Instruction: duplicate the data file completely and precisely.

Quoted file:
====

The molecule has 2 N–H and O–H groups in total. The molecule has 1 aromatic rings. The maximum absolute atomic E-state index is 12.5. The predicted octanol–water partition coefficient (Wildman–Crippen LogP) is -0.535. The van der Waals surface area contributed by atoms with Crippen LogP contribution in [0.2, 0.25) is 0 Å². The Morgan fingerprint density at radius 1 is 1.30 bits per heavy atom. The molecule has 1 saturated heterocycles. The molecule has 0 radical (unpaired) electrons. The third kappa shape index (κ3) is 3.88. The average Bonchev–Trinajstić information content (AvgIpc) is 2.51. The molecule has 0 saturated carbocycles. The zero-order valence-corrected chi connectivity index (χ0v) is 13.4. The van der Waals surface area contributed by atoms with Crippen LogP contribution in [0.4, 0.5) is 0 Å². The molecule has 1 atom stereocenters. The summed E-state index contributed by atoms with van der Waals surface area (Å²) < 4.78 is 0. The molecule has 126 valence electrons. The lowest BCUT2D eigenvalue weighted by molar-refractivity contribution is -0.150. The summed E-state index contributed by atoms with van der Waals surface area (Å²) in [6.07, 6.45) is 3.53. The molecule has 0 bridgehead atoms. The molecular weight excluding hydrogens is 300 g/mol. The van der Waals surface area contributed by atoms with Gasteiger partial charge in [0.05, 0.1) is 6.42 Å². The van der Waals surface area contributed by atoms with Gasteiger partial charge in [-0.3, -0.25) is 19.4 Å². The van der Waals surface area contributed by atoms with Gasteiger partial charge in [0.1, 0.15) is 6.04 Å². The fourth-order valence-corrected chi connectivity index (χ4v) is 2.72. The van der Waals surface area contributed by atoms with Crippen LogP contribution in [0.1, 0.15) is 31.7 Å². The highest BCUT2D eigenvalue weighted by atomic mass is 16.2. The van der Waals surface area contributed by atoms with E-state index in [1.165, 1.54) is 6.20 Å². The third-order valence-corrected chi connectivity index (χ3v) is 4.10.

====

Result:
The molecule has 2 N–H and O–H groups in total. The molecule has 1 aromatic rings. The maximum absolute atomic E-state index is 12.5. The predicted octanol–water partition coefficient (Wildman–Crippen LogP) is -0.535. The van der Waals surface area contributed by atoms with Crippen LogP contribution in [0.2, 0.25) is 0 Å². The Morgan fingerprint density at radius 1 is 1.30 bits per heavy atom. The molecule has 1 saturated heterocycles. The molecule has 0 radical (unpaired) electrons. The third kappa shape index (κ3) is 3.88. The average Bonchev–Trinajstić information content (AvgIpc) is 2.51. The molecule has 0 saturated carbocycles. The zero-order valence-corrected chi connectivity index (χ0v) is 13.4. The van der Waals surface area contributed by atoms with Crippen LogP contribution in [0.4, 0.5) is 0 Å². The molecule has 1 atom stereocenters. The summed E-state index contributed by atoms with van der Waals surface area (Å²) < 4.78 is 0. The molecule has 126 valence electrons. The lowest BCUT2D eigenvalue weighted by molar-refractivity contribution is -0.150. The summed E-state index contributed by atoms with van der Waals surface area (Å²) in [6.07, 6.45) is 3.53. The molecule has 0 bridgehead atoms. The molecular weight excluding hydrogens is 300 g/mol. The van der Waals surface area contributed by atoms with Gasteiger partial charge in [0.05, 0.1) is 6.42 Å². The van der Waals surface area contributed by atoms with Gasteiger partial charge in [-0.3, -0.25) is 19.4 Å². The van der Waals surface area contributed by atoms with Gasteiger partial charge in [0.1, 0.15) is 6.04 Å². The fourth-order valence-corrected chi connectivity index (χ4v) is 2.72. The van der Waals surface area contributed by atoms with Crippen LogP contribution in [0.1, 0.15) is 31.7 Å². The highest BCUT2D eigenvalue weighted by atomic mass is 16.2. The van der Waals surface area contributed by atoms with E-state index in [1.165, 1.54) is 6.20 Å². The third-order valence-corrected chi connectivity index (χ3v) is 4.10.